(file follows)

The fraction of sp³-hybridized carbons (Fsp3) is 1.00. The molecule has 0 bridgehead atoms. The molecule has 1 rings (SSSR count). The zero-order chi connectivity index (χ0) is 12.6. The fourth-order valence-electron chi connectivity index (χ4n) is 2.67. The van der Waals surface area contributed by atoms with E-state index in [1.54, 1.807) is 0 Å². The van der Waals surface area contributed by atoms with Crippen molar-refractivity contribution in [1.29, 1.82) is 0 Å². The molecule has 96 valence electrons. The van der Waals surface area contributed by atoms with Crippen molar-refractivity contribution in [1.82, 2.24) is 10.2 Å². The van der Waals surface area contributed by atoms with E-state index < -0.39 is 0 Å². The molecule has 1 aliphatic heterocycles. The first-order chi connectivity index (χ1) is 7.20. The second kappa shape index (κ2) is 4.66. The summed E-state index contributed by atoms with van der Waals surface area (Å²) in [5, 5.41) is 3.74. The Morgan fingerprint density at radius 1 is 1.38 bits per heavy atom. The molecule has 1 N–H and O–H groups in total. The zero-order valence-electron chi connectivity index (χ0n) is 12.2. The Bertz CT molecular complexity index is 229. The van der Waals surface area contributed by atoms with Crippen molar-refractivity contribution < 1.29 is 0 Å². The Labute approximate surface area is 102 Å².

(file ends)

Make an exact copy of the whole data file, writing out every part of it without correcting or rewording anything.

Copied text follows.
The fraction of sp³-hybridized carbons (Fsp3) is 1.00. The molecule has 0 bridgehead atoms. The molecule has 1 rings (SSSR count). The zero-order chi connectivity index (χ0) is 12.6. The fourth-order valence-electron chi connectivity index (χ4n) is 2.67. The van der Waals surface area contributed by atoms with E-state index in [1.54, 1.807) is 0 Å². The van der Waals surface area contributed by atoms with Crippen molar-refractivity contribution in [1.29, 1.82) is 0 Å². The molecule has 96 valence electrons. The van der Waals surface area contributed by atoms with Crippen molar-refractivity contribution in [1.82, 2.24) is 10.2 Å². The van der Waals surface area contributed by atoms with E-state index < -0.39 is 0 Å². The molecule has 1 aliphatic heterocycles. The first-order chi connectivity index (χ1) is 7.20. The second kappa shape index (κ2) is 4.66. The summed E-state index contributed by atoms with van der Waals surface area (Å²) in [5, 5.41) is 3.74. The Morgan fingerprint density at radius 1 is 1.38 bits per heavy atom. The molecule has 1 N–H and O–H groups in total. The zero-order valence-electron chi connectivity index (χ0n) is 12.2. The Bertz CT molecular complexity index is 229. The van der Waals surface area contributed by atoms with Crippen molar-refractivity contribution < 1.29 is 0 Å². The Labute approximate surface area is 102 Å².